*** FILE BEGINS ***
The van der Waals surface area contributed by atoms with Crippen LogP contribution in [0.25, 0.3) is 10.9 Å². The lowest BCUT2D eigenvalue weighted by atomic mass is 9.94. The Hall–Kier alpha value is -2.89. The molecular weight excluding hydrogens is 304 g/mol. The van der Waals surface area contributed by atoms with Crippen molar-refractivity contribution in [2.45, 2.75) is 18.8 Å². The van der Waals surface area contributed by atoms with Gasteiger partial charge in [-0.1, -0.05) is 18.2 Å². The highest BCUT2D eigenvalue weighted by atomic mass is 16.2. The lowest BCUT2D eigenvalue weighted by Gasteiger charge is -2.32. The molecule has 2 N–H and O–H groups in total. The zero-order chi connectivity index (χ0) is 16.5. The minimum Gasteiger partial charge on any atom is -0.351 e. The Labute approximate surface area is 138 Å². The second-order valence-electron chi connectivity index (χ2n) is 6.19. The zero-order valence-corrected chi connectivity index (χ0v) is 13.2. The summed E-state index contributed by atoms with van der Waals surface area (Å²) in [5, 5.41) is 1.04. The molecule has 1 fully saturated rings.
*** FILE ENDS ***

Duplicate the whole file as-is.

The van der Waals surface area contributed by atoms with Crippen LogP contribution in [0.25, 0.3) is 10.9 Å². The lowest BCUT2D eigenvalue weighted by atomic mass is 9.94. The Hall–Kier alpha value is -2.89. The molecular weight excluding hydrogens is 304 g/mol. The van der Waals surface area contributed by atoms with Crippen molar-refractivity contribution in [2.45, 2.75) is 18.8 Å². The van der Waals surface area contributed by atoms with Gasteiger partial charge in [-0.1, -0.05) is 18.2 Å². The highest BCUT2D eigenvalue weighted by atomic mass is 16.2. The lowest BCUT2D eigenvalue weighted by Gasteiger charge is -2.32. The molecule has 2 N–H and O–H groups in total. The zero-order chi connectivity index (χ0) is 16.5. The minimum Gasteiger partial charge on any atom is -0.351 e. The Labute approximate surface area is 138 Å². The second-order valence-electron chi connectivity index (χ2n) is 6.19. The zero-order valence-corrected chi connectivity index (χ0v) is 13.2. The summed E-state index contributed by atoms with van der Waals surface area (Å²) in [5, 5.41) is 1.04. The molecule has 1 fully saturated rings.